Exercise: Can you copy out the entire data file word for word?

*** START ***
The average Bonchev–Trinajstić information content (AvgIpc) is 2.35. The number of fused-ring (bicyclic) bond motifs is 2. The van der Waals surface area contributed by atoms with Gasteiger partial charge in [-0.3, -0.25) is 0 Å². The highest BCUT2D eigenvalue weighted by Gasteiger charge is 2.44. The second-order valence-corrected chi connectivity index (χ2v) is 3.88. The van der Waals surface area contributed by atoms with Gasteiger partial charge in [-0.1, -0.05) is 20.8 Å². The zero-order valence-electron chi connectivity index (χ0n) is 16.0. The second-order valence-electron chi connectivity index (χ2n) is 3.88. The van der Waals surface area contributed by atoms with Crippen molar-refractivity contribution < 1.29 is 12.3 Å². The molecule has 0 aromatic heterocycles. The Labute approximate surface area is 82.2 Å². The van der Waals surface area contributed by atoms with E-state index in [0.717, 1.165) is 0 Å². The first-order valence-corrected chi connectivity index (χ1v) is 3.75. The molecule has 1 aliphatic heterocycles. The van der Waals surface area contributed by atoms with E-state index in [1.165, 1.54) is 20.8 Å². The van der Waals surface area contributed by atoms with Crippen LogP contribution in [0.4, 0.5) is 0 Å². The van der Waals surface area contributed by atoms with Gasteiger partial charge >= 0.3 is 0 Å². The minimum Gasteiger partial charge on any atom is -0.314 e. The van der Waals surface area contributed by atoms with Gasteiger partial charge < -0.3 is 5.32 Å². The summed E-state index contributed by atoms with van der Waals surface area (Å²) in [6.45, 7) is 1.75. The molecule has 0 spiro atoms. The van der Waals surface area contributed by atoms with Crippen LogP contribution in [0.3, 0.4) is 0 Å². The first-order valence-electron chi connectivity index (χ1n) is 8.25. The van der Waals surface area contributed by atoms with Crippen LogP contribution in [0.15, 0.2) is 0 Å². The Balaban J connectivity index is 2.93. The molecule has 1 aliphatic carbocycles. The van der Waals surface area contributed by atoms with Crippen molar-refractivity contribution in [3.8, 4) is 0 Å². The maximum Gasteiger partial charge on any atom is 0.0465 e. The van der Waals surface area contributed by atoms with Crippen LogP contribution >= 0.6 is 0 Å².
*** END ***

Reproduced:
The average Bonchev–Trinajstić information content (AvgIpc) is 2.35. The number of fused-ring (bicyclic) bond motifs is 2. The van der Waals surface area contributed by atoms with Gasteiger partial charge in [-0.3, -0.25) is 0 Å². The highest BCUT2D eigenvalue weighted by Gasteiger charge is 2.44. The second-order valence-corrected chi connectivity index (χ2v) is 3.88. The van der Waals surface area contributed by atoms with Gasteiger partial charge in [-0.1, -0.05) is 20.8 Å². The zero-order valence-electron chi connectivity index (χ0n) is 16.0. The second-order valence-electron chi connectivity index (χ2n) is 3.88. The van der Waals surface area contributed by atoms with Crippen molar-refractivity contribution < 1.29 is 12.3 Å². The molecule has 0 aromatic heterocycles. The Labute approximate surface area is 82.2 Å². The van der Waals surface area contributed by atoms with E-state index in [0.717, 1.165) is 0 Å². The first-order valence-corrected chi connectivity index (χ1v) is 3.75. The molecule has 1 aliphatic heterocycles. The van der Waals surface area contributed by atoms with E-state index in [1.165, 1.54) is 20.8 Å². The van der Waals surface area contributed by atoms with Crippen LogP contribution in [0.4, 0.5) is 0 Å². The van der Waals surface area contributed by atoms with Gasteiger partial charge >= 0.3 is 0 Å². The minimum Gasteiger partial charge on any atom is -0.314 e. The van der Waals surface area contributed by atoms with Gasteiger partial charge < -0.3 is 5.32 Å². The summed E-state index contributed by atoms with van der Waals surface area (Å²) in [6.45, 7) is 1.75. The molecule has 0 spiro atoms. The van der Waals surface area contributed by atoms with Crippen LogP contribution in [0.3, 0.4) is 0 Å². The first-order valence-electron chi connectivity index (χ1n) is 8.25. The van der Waals surface area contributed by atoms with Crippen LogP contribution in [0.15, 0.2) is 0 Å². The Balaban J connectivity index is 2.93. The molecule has 1 aliphatic carbocycles. The van der Waals surface area contributed by atoms with Crippen molar-refractivity contribution in [3.8, 4) is 0 Å². The maximum Gasteiger partial charge on any atom is 0.0465 e. The van der Waals surface area contributed by atoms with Crippen LogP contribution >= 0.6 is 0 Å².